I don’t know who broke the story first, but Fox News and CNN both have reports out, as do others, breathlessly warning iPhone and iPad 3GS users that a “secret file” is stored on your device which allows Apple to track your whereabouts at all times. They infer that this information could fall into the wrong hands – quoting that Apple has “made it possible for anyone from a jealous spouse to a private investigator to get a detailed picture of your movements.”
That’s not entirely correct. It seems that since the previous iOS upgrade to version 4.0 that Apple has this unencrypted file that stays on your iPhone or iPad 3GS which stores location data and time derived from cell phone tower triangulation. Why it’s there is not known. It could be that Apple is using it to test for or prepare for some future feature to be released. In any case, a couple of smart researchers found the file and wrote a quick program to display the information on a map so that the issue could be brought more urgently to the public’s attention – and to presumably get Apple to do something about it. To their credit, the researchers purposely made the application a little “fuzzy” be blurring some of the location results even though the underlying data file is much more granular.
The issue seems to be whether users should a) be made aware ahead of time that this data is being collected (certainly seems like a privacy issue) and b) be given an opportunity to opt out of such collection. I guess both are reasonable points – although I might argue that the horse has already long left that barn. But in any case, for me, the real issue is that Apple wasn’t smart enough to put this data behind a firewall of some sort. The fact that this data file was so easily recognized and exploited is not good. On a day when Apple once again announced record earnings, they have a little egg on their face for sure. And now the government wants answers – well, at least Senator Franken (D-Minn.) does.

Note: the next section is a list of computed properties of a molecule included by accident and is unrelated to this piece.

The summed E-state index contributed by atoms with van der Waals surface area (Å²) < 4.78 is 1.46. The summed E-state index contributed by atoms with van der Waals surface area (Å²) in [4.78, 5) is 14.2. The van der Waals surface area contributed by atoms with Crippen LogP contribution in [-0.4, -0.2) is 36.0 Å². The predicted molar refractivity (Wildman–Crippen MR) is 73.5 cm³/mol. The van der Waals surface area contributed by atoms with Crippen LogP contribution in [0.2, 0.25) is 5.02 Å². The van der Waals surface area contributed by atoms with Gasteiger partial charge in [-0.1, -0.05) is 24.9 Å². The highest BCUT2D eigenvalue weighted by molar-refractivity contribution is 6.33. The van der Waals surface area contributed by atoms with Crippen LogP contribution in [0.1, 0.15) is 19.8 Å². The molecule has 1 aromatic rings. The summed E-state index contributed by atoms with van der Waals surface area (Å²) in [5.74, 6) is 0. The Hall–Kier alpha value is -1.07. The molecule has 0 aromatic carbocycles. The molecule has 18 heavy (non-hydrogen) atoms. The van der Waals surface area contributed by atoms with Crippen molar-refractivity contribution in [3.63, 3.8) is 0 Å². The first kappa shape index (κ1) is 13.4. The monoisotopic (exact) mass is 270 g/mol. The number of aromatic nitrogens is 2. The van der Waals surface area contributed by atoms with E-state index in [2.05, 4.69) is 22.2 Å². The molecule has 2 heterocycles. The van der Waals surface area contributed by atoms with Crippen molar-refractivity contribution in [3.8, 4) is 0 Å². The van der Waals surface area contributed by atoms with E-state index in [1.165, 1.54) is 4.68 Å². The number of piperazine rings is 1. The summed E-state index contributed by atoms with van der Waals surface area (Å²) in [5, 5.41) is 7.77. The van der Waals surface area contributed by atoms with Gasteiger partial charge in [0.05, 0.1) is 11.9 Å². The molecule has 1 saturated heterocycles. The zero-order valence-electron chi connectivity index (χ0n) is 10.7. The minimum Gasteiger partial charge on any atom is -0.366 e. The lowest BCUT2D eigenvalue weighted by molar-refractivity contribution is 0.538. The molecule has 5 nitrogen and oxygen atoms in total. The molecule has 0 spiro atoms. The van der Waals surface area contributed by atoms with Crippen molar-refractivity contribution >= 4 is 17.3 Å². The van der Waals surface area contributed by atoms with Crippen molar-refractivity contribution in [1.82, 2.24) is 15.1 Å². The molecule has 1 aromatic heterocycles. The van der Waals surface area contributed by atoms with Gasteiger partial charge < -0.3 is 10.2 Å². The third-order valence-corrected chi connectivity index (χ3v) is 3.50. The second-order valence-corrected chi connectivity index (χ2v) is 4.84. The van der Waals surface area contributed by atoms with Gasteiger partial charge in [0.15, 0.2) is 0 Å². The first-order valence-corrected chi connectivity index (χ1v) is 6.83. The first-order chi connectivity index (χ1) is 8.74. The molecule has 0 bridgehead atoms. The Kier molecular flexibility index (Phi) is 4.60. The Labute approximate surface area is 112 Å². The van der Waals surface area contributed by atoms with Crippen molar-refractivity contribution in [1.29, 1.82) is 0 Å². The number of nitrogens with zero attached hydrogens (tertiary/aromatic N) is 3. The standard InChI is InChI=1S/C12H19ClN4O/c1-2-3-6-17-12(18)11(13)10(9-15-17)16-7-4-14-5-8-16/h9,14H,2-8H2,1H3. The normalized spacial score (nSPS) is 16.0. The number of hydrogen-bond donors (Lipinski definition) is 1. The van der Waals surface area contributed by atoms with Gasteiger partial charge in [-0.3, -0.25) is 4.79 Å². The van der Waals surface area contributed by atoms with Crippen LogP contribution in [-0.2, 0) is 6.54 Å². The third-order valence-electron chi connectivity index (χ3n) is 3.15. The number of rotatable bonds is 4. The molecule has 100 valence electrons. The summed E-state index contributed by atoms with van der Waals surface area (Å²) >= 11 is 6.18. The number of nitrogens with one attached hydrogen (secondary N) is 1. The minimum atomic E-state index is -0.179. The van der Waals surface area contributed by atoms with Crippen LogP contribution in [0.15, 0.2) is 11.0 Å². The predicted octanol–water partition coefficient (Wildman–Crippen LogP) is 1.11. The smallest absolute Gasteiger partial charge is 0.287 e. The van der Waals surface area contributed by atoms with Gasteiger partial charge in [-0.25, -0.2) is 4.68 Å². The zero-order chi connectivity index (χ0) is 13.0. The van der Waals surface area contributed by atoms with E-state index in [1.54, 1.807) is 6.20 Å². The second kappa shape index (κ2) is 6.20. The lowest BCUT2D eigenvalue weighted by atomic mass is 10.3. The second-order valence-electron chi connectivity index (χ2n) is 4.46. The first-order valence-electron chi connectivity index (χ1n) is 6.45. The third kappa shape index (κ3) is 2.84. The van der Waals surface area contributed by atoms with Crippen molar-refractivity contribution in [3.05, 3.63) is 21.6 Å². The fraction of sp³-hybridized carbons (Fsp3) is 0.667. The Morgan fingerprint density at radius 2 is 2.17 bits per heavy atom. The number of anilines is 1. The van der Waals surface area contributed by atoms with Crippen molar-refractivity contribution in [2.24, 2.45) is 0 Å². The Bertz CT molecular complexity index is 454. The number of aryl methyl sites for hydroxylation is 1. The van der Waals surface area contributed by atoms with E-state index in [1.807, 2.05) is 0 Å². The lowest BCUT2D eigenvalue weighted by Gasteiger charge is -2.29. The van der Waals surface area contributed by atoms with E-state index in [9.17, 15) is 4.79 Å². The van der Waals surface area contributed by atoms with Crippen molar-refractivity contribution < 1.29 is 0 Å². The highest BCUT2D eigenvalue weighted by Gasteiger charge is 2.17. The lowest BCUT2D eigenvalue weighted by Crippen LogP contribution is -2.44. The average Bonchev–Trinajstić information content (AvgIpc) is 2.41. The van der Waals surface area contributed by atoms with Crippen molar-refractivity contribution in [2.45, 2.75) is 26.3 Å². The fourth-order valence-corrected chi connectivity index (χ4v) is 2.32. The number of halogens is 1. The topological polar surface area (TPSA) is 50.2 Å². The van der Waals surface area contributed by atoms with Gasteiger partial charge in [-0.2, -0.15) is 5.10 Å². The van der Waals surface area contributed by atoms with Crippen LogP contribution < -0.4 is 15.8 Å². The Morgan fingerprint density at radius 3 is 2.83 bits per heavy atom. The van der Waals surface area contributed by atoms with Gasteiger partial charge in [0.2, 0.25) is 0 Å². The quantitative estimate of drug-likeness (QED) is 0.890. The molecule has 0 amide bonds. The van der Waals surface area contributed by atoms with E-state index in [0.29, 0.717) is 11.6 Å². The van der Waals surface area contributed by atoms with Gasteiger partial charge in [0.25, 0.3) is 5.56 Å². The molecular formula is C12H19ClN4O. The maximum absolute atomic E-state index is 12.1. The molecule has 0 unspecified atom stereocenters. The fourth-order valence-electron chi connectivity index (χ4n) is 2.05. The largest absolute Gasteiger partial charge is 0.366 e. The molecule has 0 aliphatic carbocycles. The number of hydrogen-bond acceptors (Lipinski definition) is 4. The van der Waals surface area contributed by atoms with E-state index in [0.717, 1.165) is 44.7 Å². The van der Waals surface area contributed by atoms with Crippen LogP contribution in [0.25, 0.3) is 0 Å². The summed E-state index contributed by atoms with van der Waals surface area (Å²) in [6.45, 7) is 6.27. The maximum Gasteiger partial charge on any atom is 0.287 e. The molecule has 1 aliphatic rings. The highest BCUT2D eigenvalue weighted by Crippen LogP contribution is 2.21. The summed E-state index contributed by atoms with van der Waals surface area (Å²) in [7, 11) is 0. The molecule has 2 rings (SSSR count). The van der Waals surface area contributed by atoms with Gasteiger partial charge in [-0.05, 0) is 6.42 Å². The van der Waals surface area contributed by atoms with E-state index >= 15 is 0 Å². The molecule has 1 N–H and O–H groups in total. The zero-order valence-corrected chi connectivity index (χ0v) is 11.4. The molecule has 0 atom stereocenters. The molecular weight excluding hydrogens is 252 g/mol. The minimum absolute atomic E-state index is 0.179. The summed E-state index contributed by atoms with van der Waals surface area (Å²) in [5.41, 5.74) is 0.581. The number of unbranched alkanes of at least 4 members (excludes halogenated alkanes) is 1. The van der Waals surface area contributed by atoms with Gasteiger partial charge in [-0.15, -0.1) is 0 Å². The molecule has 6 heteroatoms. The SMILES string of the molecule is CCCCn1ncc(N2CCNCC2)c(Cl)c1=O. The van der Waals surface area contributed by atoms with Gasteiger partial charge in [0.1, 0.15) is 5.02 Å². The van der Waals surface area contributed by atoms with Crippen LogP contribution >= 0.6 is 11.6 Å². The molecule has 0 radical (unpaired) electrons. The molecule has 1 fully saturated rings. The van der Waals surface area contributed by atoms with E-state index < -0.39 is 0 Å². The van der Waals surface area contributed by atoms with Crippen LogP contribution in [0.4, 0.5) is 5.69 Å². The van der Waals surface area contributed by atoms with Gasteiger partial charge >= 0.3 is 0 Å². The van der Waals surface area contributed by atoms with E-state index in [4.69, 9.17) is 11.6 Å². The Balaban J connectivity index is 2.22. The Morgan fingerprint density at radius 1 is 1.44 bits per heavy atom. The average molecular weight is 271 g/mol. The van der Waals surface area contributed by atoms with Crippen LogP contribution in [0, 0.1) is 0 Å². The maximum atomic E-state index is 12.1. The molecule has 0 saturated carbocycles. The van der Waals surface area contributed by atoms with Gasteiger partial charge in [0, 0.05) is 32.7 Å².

What do you do about this? Well, practice good fundamental security in the first place. Your iPhone and/or iPad should be password protected – particularly if you are an attorney and keep client information on it as I do. You set that under Settings:General:Password Lock. Also, you should use encrypted backups when syncing your device to your desktop computer. This is done in iTunes under the Summary:Options pane when you have your device connected and selected. And lastly, your desktop computer should also be password protected. You can provide for that by setting a password on Systems Preferences:Accounts. And I suppose you could always turn off your iPhone or iPad 3GS when you don’t want to be found. But that seems to defeat the purpose of having the phone.